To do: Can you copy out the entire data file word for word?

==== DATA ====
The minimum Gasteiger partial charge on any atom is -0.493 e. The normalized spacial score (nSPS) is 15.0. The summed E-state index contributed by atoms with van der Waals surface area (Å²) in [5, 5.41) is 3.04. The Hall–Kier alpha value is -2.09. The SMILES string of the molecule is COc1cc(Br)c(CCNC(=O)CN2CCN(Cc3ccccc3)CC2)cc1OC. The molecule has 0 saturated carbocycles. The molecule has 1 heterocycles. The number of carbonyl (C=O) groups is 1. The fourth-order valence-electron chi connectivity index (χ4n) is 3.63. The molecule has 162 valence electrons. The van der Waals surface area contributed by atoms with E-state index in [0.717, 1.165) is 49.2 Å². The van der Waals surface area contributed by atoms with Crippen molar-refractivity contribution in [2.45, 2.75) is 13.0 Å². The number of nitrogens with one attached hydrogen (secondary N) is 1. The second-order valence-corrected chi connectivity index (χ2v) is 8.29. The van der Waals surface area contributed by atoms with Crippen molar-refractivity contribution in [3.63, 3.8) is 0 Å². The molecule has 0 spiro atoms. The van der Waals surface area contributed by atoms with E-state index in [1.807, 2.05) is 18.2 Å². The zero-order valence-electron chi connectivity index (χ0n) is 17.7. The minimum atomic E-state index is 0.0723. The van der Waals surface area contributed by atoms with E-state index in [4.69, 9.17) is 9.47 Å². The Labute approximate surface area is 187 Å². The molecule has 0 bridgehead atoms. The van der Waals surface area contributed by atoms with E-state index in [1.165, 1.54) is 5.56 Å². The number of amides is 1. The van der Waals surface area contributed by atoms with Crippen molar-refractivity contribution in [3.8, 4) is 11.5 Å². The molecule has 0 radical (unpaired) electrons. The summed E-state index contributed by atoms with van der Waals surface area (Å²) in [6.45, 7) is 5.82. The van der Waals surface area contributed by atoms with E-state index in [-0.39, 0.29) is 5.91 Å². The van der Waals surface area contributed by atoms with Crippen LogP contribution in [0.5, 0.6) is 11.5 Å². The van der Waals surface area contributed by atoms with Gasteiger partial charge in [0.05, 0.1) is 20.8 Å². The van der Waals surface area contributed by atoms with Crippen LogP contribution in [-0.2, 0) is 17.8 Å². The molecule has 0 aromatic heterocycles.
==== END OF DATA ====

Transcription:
The minimum Gasteiger partial charge on any atom is -0.493 e. The normalized spacial score (nSPS) is 15.0. The summed E-state index contributed by atoms with van der Waals surface area (Å²) in [5, 5.41) is 3.04. The Hall–Kier alpha value is -2.09. The SMILES string of the molecule is COc1cc(Br)c(CCNC(=O)CN2CCN(Cc3ccccc3)CC2)cc1OC. The molecule has 0 saturated carbocycles. The molecule has 1 heterocycles. The number of carbonyl (C=O) groups is 1. The fourth-order valence-electron chi connectivity index (χ4n) is 3.63. The molecule has 162 valence electrons. The van der Waals surface area contributed by atoms with E-state index in [0.717, 1.165) is 49.2 Å². The van der Waals surface area contributed by atoms with Crippen molar-refractivity contribution in [2.45, 2.75) is 13.0 Å². The number of nitrogens with one attached hydrogen (secondary N) is 1. The second-order valence-corrected chi connectivity index (χ2v) is 8.29. The van der Waals surface area contributed by atoms with Crippen molar-refractivity contribution in [3.63, 3.8) is 0 Å². The molecule has 0 spiro atoms. The van der Waals surface area contributed by atoms with E-state index in [1.807, 2.05) is 18.2 Å². The zero-order valence-electron chi connectivity index (χ0n) is 17.7. The minimum atomic E-state index is 0.0723. The van der Waals surface area contributed by atoms with E-state index in [4.69, 9.17) is 9.47 Å². The Labute approximate surface area is 187 Å². The molecule has 0 bridgehead atoms. The van der Waals surface area contributed by atoms with E-state index in [1.165, 1.54) is 5.56 Å². The number of amides is 1. The van der Waals surface area contributed by atoms with Crippen molar-refractivity contribution in [3.8, 4) is 11.5 Å². The molecule has 0 radical (unpaired) electrons. The summed E-state index contributed by atoms with van der Waals surface area (Å²) in [6.45, 7) is 5.82. The van der Waals surface area contributed by atoms with E-state index in [-0.39, 0.29) is 5.91 Å². The van der Waals surface area contributed by atoms with Crippen LogP contribution in [0.5, 0.6) is 11.5 Å². The van der Waals surface area contributed by atoms with Gasteiger partial charge in [0.05, 0.1) is 20.8 Å². The van der Waals surface area contributed by atoms with Crippen LogP contribution in [-0.2, 0) is 17.8 Å². The molecule has 0 aromatic heterocycles.